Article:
The Young Dramatists Issue 1
Dramatist’s Bill of Rights: Ownership of Intellectual Property

Playwrights, composers, lyricists, and librettists often struggle professionally in theatres due to the wide-ranging demands and expectations imposed on them by their producers (and other collaborators). It is essential, therefore, that dramatists know their rights, which the Dramatists Guild established in 1926 and has defended ever since.

To protect their unique vision, which has always been the strength of the theatre, dramatists need to understand this fundamental principle: you own and control your work. To ensure this ownership and control, the Guild recommends that any production involving a dramatist incorporate a written agreement in which both the producer and the writer acknowledge certain key industry standards. Collectively, we call these ten basic points the Dramatist’s Bill of Rights.

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1. Ownership of Intellectual Property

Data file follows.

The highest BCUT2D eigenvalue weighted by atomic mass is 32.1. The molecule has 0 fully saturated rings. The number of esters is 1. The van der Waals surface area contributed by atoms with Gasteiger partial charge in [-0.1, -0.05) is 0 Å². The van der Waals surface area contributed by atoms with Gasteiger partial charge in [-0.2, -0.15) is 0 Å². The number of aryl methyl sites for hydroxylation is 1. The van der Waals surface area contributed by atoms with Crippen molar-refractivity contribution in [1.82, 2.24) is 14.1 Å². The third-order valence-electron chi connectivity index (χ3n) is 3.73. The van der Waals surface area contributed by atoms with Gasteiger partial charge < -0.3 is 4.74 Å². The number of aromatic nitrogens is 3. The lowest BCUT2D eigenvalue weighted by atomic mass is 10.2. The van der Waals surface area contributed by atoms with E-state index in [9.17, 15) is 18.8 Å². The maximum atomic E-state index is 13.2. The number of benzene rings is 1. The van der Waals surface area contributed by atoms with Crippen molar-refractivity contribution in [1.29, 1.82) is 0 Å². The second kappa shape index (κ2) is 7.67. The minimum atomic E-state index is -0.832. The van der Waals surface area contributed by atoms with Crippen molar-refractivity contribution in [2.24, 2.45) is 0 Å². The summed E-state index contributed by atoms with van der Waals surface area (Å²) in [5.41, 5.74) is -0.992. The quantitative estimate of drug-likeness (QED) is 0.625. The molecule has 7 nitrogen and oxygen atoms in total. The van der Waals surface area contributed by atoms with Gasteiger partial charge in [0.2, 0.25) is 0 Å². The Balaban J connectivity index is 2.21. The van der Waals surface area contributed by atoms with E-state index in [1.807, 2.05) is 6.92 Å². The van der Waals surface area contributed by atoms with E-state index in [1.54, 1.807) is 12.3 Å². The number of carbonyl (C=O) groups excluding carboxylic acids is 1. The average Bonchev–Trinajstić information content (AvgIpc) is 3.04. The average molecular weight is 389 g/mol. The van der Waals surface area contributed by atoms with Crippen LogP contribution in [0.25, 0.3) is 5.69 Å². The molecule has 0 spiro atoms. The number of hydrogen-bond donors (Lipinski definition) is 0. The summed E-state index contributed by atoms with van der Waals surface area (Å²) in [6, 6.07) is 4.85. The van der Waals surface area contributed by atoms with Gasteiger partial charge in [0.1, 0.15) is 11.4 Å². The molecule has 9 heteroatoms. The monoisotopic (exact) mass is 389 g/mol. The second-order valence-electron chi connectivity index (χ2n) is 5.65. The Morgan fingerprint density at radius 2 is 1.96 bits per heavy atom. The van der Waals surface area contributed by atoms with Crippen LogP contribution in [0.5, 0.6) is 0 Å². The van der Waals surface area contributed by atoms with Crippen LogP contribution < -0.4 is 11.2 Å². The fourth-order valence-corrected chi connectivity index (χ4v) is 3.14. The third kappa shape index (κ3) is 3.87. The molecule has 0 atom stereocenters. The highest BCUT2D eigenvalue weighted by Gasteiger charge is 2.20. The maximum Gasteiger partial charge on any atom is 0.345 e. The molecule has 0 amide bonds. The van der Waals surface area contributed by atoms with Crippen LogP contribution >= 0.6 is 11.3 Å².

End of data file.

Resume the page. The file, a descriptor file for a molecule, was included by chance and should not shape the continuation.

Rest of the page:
To me, this is everything. This is the difference between writing plays and writing for TV and film (and I say this as someone who loves writing for TV and film.) I have written pilots and screenplays that I loved, believed in, was well-compensated for writing, and that never got made. When those projects got shelved, they were out of my hands forever. The rights didn’t belong to me, so I had no ability to do something else with my scripts. There is a specific kind of heartbreak that comes with this reality. Theatre is a place where you may know many kinds of heartbreak, but not that one. The plays you write will always be yours. You own their copyright and therefore you have the ability to make any number of key decisions over where and how and in what form those plays live in the world (many of these are further described by points 2-10 in the Bill of Rights).

Jen Silverman
Jen Silverman

is a playwright, screenwriter, and novelist. Plays include Spain, Collective Rage, The Moors, The Roommate, and Witch. Jen is the author of the books The Island Dwellers, We Play Ourselves, and There’s Going to Be Trouble (coming from Random House April 2024). Honors include fellowships from The National Endowment for the Arts and the Guggenheim.